Insights into the Chemistry of Iodine New Particle Formation: The Role of Iodine Oxides and the Source of Iodic Acid

Publication date: 
Main author: 
Gómez Martín J.C.
IAA authors: 
Gómez Martín, Juan Carlos
Gómez Martín, Juan Carlos;Lewis, Thomas R.;James, Alexander D.;Saiz-Lopez, Alfonso;Plane, John M.C.
Journal of the American Chemical Society
Publication type:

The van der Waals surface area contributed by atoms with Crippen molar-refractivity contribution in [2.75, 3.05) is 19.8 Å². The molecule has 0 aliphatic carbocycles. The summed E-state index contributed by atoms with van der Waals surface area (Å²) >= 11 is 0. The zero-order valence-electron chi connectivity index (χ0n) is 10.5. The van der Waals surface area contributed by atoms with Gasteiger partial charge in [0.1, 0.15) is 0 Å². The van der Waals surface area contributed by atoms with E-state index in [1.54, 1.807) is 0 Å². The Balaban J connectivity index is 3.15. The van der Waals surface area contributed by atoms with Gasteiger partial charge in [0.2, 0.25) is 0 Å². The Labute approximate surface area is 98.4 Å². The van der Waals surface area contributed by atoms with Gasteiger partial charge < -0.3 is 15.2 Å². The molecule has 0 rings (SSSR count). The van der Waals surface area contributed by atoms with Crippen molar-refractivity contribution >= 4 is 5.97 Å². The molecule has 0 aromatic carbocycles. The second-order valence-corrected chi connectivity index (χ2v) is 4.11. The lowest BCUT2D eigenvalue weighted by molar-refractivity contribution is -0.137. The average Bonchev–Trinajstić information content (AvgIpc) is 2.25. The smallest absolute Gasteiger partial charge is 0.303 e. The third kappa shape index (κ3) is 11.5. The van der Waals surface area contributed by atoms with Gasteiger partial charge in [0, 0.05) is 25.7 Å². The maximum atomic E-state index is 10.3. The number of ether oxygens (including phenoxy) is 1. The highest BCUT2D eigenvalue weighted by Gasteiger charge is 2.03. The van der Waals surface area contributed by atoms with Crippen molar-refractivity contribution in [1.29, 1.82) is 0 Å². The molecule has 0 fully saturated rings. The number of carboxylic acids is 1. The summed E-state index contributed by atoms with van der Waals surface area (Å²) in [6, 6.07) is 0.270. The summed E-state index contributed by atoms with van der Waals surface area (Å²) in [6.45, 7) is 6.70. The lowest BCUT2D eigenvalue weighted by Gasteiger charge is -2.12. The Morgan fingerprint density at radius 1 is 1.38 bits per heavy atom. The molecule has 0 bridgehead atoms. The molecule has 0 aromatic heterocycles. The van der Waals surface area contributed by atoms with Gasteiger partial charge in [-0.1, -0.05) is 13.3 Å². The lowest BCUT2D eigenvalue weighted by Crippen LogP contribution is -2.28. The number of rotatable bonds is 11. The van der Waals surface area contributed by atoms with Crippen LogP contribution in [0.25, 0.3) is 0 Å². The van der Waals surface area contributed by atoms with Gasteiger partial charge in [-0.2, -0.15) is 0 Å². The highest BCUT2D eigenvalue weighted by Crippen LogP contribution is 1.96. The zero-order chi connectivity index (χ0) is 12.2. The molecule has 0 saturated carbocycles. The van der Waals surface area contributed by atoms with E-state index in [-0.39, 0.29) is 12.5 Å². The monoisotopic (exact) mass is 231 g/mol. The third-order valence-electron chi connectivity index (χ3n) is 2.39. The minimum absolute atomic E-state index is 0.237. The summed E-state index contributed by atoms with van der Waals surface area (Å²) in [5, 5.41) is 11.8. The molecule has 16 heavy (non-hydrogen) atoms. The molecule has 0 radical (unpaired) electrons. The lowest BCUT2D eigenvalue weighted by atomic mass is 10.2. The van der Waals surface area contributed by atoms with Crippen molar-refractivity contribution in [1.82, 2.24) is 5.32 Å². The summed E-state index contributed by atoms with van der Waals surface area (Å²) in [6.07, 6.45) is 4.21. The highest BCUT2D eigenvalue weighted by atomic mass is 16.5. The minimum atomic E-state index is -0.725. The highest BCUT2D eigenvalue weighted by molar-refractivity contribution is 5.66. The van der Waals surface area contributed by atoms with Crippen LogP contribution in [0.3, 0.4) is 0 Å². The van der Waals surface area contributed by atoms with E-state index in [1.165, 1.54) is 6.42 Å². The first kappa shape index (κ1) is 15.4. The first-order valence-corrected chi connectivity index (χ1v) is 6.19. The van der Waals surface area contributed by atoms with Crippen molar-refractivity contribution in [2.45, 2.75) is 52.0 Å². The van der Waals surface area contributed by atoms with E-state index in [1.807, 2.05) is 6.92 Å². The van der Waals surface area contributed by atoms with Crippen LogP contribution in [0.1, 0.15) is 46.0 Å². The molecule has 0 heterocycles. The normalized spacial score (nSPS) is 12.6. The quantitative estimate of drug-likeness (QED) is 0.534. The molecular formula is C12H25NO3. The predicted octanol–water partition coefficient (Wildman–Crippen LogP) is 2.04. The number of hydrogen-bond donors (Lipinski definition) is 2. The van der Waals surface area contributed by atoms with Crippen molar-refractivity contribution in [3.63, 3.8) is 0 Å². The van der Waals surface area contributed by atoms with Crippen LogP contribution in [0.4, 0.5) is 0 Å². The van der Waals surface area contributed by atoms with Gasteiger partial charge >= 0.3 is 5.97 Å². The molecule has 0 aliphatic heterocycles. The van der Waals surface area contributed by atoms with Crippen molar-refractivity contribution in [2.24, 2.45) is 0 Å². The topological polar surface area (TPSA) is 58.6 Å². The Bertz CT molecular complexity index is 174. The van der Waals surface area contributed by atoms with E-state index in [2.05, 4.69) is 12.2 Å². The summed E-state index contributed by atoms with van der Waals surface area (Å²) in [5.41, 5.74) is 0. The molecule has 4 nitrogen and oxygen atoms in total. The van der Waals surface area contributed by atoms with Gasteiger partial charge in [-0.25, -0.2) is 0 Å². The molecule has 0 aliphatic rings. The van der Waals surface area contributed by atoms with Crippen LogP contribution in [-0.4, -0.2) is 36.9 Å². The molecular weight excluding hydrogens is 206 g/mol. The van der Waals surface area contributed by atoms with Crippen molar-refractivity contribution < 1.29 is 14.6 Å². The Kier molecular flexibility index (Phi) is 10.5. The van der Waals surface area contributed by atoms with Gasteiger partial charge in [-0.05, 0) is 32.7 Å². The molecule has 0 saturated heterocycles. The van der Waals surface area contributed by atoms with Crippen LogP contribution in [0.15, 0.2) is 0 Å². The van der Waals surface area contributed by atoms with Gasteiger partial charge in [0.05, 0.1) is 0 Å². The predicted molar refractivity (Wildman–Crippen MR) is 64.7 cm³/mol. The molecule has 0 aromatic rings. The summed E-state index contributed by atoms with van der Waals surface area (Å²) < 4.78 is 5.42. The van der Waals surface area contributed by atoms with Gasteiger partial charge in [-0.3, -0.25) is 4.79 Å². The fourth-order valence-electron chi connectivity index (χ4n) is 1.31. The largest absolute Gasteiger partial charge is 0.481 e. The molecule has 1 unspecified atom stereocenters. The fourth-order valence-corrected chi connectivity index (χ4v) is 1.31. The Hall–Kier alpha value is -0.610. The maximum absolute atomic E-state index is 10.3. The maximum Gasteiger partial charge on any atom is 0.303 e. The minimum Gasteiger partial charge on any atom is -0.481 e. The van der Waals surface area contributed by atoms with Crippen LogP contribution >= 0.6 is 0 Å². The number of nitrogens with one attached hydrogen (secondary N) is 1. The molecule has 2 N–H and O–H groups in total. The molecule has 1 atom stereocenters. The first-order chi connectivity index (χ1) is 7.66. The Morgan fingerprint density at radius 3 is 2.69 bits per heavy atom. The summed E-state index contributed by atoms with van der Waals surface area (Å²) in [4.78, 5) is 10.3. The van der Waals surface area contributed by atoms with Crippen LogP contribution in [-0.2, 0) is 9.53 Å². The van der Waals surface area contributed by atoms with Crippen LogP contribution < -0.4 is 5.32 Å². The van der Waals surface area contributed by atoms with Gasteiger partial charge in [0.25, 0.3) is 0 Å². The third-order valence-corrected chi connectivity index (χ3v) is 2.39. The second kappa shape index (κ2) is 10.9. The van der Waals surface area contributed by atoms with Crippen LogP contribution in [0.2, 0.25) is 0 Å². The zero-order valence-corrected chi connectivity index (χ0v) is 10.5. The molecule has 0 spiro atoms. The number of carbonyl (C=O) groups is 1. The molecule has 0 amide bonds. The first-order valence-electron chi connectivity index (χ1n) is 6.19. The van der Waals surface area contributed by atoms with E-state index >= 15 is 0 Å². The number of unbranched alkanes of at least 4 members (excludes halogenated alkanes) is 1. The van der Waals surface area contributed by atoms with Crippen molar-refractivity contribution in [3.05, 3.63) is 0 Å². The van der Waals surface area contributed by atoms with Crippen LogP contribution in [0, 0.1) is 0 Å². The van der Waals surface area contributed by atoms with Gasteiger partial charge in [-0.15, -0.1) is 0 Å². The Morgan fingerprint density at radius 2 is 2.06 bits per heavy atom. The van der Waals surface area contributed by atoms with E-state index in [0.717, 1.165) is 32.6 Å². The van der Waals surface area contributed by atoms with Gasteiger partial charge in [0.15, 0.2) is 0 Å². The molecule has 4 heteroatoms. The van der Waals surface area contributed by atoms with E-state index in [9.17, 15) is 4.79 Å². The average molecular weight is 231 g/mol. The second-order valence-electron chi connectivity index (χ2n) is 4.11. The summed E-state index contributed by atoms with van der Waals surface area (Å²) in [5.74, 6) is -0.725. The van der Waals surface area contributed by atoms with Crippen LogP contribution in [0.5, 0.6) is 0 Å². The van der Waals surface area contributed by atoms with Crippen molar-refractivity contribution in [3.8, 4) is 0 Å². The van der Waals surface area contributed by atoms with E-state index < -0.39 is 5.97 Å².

Iodine chemistry is an important driver of new particle formation in the marine and polar boundary layers. There are, however, conflicting views about how iodine gas-to-particle conversion proceeds. Laboratory studies indicate that the photooxidation of iodine produces iodine oxides (IxOy), which are well-known particle precursors. By contrast, nitrate anion chemical ionization mass spectrometry (CIMS) observations in field and environmental chamber studies have been interpreted as evidence of a dominant role of iodic acid (HIO3) in iodine-driven particle formation. Here, we report flow tube laboratory experiments that solve these discrepancies by showing that both IxOyand HIO3are involved in atmospheric new particle formation. I2Oymolecules (y = 2, 3, and 4) react with nitrate core ions to generate mass spectra similar to those obtained by CIMS, including the iodate anion. Iodine pentoxide (I2O5) produced by photolysis of higher-order IxOyis hydrolyzed, likely by the water dimer, to yield HIO3, which also contributes to the iodate anion signal. We estimate that ∼50% of the iodate anion signals observed by nitrate CIMS under atmospheric water vapor concentrations originate from I2Oy. Under such conditions, iodine-containing clusters and particles are formed by aggregation of I2Oyand HIO3, while under dry laboratory conditions, particle formation is driven exclusively by I2Oy. An updated mechanism for iodine gas-to-particle conversion is provided. Furthermore, we propose that a key iodine reservoir species such as iodine nitrate, which we observe as a product of the reaction between iodine oxides and the nitrate anion, can also be detected by CIMS in the atmosphere.